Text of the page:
For fans of the worlds of Philip K. Dick, Squid Game, and Severance: An absorbing tale of corporate intrigue, political unrest, unsolved mysteries, and the havoc wreaked by one company’s monomaniacal endeavor to build the world’s first space elevator—from one of South Korea's most revered science fiction writers, whose identity remains unknown.
On the fictional island of Patusan—and much to the ire of the Patusan natives—the Korean conglomerate LK is constructing an elevator into Earth’s orbit, gradually turning this one-time tropical resort town into a teeming travel hub: a gateway to and from our planet. Up in space, holding the elevator’s “spider cable” taut, is a mass of space junk known as the counterweight. And stashed within that junk is a trove of crucial data: a memory fragment left by LK’s former CEO, the control of which will determine the company’s—and humanity’s—future.
Racing up the elevator to retrieve the data is a host of rival forces: Mac, the novel’s narrator and LK’s Chief of External Affairs, increasingly disillusioned with his employer; the everyman Choi Gangwu, unwittingly at the center of Mac’s investigations; the former CEO’s brilliant niece and power-hungry son; and Rex Tamaki, a violent officer in LK’s Security Division. They’re all caught in a labyrinth of fake identities, neuro-implant “Worms,” and old political grievances held by the Patusan Liberation Front, the army of island natives determined to protect Patusan’s sovereignty.
Conceived by Djuna as a low-budget science fiction film, with literary references as wide-ranging as Joseph Conrad and the Marquis de Sade, Counterweight is part cyberpunk, part hardboiled detective fiction, and part parable of South Korea’s neocolonial ambition and its rippling effects.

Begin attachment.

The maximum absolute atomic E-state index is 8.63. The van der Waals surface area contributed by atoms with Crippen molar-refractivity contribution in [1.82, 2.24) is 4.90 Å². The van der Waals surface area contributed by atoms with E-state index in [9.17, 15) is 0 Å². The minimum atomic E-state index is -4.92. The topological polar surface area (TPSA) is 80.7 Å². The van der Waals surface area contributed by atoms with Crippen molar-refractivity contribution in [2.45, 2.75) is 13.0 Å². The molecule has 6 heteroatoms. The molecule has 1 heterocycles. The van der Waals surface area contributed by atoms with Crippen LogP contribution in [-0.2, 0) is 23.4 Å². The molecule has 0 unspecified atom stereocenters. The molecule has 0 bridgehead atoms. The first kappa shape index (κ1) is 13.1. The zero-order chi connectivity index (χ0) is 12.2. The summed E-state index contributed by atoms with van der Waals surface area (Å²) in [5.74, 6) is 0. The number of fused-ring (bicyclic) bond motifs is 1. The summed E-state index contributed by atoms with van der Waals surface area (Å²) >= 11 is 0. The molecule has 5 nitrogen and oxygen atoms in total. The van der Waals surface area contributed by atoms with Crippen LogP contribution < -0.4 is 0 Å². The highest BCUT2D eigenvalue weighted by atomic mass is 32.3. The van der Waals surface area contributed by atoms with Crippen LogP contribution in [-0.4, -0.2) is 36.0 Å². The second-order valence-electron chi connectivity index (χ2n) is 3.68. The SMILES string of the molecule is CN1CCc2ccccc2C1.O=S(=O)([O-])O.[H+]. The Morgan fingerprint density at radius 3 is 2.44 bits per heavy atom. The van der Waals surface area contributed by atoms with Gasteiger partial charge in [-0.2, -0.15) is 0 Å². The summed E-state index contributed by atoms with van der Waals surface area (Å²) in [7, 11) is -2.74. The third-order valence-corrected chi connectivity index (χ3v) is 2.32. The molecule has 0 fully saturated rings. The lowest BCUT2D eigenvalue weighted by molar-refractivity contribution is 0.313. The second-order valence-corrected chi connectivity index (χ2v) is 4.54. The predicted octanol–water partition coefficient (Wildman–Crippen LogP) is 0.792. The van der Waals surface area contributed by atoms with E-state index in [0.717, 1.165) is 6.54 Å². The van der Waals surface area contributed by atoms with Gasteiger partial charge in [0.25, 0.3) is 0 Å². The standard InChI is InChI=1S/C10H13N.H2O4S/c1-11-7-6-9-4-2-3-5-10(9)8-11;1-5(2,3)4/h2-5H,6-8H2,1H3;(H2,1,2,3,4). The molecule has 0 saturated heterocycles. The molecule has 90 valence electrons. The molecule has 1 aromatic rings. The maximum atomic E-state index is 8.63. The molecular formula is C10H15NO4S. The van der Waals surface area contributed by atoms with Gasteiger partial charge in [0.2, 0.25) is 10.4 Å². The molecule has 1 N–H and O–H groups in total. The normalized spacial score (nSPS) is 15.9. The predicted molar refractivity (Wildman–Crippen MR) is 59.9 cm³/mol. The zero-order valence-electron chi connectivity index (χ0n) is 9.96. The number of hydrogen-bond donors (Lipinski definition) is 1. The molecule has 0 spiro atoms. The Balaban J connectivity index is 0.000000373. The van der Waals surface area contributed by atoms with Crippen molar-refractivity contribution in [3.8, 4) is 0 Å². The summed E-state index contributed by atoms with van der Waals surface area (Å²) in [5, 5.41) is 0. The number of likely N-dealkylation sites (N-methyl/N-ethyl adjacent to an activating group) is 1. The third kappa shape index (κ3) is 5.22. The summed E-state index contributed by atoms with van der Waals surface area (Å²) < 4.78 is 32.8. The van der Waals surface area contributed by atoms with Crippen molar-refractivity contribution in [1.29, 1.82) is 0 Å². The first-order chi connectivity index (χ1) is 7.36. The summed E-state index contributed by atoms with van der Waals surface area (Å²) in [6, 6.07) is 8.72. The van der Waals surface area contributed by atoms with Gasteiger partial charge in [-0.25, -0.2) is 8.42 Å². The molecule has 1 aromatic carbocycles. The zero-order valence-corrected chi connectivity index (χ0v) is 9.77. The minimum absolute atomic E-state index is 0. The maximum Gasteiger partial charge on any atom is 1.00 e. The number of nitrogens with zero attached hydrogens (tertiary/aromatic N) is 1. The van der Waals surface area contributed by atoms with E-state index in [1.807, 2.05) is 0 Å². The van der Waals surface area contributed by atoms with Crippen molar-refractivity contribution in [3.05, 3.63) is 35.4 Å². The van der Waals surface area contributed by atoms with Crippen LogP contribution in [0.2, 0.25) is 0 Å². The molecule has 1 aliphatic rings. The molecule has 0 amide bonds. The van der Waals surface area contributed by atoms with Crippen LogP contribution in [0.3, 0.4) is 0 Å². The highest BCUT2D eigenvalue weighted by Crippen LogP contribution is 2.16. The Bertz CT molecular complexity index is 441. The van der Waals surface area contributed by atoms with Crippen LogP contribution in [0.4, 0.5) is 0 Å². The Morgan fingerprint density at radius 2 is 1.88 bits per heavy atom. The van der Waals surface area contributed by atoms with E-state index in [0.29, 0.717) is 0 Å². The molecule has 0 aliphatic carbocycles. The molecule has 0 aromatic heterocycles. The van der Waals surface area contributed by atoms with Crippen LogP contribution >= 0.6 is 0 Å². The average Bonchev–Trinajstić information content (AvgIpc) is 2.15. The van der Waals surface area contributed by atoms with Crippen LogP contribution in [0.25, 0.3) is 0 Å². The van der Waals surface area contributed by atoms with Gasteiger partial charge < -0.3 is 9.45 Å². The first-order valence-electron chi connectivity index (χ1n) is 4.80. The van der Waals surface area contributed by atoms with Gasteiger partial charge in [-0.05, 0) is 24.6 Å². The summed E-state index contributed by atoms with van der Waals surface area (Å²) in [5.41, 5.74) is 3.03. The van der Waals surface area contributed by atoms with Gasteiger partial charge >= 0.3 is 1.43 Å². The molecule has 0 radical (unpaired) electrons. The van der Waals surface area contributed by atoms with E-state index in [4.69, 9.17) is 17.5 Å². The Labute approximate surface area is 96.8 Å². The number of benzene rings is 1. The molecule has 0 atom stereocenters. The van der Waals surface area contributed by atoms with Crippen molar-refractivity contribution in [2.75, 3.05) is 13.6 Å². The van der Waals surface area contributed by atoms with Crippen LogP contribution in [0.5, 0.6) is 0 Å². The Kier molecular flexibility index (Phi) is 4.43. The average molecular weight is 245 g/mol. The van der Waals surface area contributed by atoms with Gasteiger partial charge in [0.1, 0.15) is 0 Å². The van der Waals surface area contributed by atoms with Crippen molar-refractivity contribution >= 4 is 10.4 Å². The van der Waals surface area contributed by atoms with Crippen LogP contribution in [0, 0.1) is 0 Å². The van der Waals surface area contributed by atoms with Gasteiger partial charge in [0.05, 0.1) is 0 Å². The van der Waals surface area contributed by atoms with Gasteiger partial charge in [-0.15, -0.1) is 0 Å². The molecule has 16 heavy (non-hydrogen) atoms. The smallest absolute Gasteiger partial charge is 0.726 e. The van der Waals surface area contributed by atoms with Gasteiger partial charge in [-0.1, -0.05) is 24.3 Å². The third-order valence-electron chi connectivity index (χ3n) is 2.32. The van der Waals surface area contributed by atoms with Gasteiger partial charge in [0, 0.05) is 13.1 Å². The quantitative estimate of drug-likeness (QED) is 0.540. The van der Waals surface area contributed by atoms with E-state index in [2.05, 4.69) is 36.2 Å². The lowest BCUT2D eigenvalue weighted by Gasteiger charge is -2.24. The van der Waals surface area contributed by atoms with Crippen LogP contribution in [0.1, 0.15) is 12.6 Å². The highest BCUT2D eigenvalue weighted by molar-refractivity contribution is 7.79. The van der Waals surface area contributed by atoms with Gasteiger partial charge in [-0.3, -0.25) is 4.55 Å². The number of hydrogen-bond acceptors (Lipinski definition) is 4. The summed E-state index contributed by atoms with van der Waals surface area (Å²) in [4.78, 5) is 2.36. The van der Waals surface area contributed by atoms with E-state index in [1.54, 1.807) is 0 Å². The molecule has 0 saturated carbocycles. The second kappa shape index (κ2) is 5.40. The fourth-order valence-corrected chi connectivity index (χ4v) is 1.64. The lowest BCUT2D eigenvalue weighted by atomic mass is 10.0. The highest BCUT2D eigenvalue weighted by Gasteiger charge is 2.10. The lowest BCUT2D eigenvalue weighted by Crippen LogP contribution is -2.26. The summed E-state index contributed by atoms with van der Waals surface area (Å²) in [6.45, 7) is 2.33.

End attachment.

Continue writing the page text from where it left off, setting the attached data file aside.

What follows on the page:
About the Author
DJUNA is a novelist and film critic, and former head of the Korean Science Fiction Writers Union. For more than twenty years they have published as a faceless writer, refusing to reveal personal details regarding age, gender, or legal name. Widely considered to be one of South Korea’s most important science fiction writers, Djuna has published ten short-story collections and five novels. ANTON HUR was double-longlisted for the 2022 International Booker Prize and shortlisted for his translation of Cursed Bunny by Bora Chung. He has also won PEN translation grants transatlantically and has taught at various institutions in both South Korea and abroad, including the National Centre for Writing in the UK. He lives in Seoul.
"Counterweight is a psychological thriller that will turn all your preconceptions upside down. The action scenes read like poetry, the space elevator is astonishingly realistic, and the characters creep inside you like mind worms. Djuna's meticulously told story eviscerates corporate politics, revealing the authoritarian perversity at the heart of technological innovation—whether the tech is inside our brains, or reaching into outer space." —Annalee Newitz, author of The Terraformers and Autonomous
"Paranoid, wondrous, and breakneck—Counterweight is an elevator rising from the muck to the stars." —Max Gladstone, co-author of This Is How You Lose the Time War (winner of the Hugo Award and the Nebula Award)
"Djuna’s visionary novel launches us on a search for elusive answers in a world where nobody is ever as they seem. Enthralling and category-defying, it unfolds at a thriller’s pace in its exploration of the plasticities of human identity and where technology—and our ambition—might take us." —Pitchaya Sudbanthad, author of Bangkok Wakes to Rain
“Counterweight needs no heavy lifting. It is so sharp, cutting and suspense-packed you’ll read it in a blink. Highly recommended for everyone who loves great sci-fi.” —Marc-Uwe Kling, author of Qualityland
“Djuna is a legend and a giant in Korean science fiction. Hur is a phenomenal translator. And Counterweight has everything. It is a fast-paced science fiction action thriller, a well-crafted mystery novel, and an absolutely captivating study of the complexity of human existence (physical or otherwise). A wild ride where both the author and the translator shine. I could not put down the book.” —Bora Chung, author of Cursed Bunny (International Booker Prize finalist)